When children experience traumatic events, the impact is compounded and magnified because the young brain is still developing.
When we experience trauma, our brains sense danger and release stress hormones, adrenalin and cortisol, to help us get to safety through fight, flight or freeze responses. In a young mind, these stress hormones, especially if they are released on a frequent basis, can impair neural pathways being built, causing cognitive, social and emotional delays.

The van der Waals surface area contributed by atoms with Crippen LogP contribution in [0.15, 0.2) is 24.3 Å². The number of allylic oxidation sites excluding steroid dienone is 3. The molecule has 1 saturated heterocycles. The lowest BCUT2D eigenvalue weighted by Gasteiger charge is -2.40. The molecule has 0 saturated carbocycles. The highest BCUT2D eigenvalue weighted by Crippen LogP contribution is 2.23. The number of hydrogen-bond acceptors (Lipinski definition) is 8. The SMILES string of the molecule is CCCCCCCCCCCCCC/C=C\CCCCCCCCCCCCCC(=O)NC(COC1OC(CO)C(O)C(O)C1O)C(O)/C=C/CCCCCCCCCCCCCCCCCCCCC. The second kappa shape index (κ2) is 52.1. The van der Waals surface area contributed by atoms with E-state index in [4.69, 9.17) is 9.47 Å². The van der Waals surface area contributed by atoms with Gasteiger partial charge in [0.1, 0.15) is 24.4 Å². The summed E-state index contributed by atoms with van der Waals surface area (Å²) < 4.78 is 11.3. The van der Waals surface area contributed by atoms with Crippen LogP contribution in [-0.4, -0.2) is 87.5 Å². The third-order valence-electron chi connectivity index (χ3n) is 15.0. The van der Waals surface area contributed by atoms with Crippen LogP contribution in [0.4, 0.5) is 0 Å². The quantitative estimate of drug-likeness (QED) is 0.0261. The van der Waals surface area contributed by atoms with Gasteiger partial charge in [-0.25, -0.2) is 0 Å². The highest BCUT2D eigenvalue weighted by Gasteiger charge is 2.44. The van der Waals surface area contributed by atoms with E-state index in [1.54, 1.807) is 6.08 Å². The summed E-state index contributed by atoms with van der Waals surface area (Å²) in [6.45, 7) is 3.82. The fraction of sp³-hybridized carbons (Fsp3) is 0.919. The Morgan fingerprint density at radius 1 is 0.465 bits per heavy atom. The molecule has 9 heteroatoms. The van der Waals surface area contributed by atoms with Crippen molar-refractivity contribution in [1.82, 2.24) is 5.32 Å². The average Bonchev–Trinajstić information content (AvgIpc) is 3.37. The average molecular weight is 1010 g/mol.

But as the brain can be hurt by traumatic experiences, the brain can be healed through safe and nurturing relationships. Adversity is only part of the equation. The presence and power of one’s protective factors determines how well we can navigate the adversities we face. Protective factors include natural abilities (athletic, artistic, academic), exposure to positive peer opportunities (after-school clubs, programs, sports teams) and most importantly a safe, supportive relationship with an adult.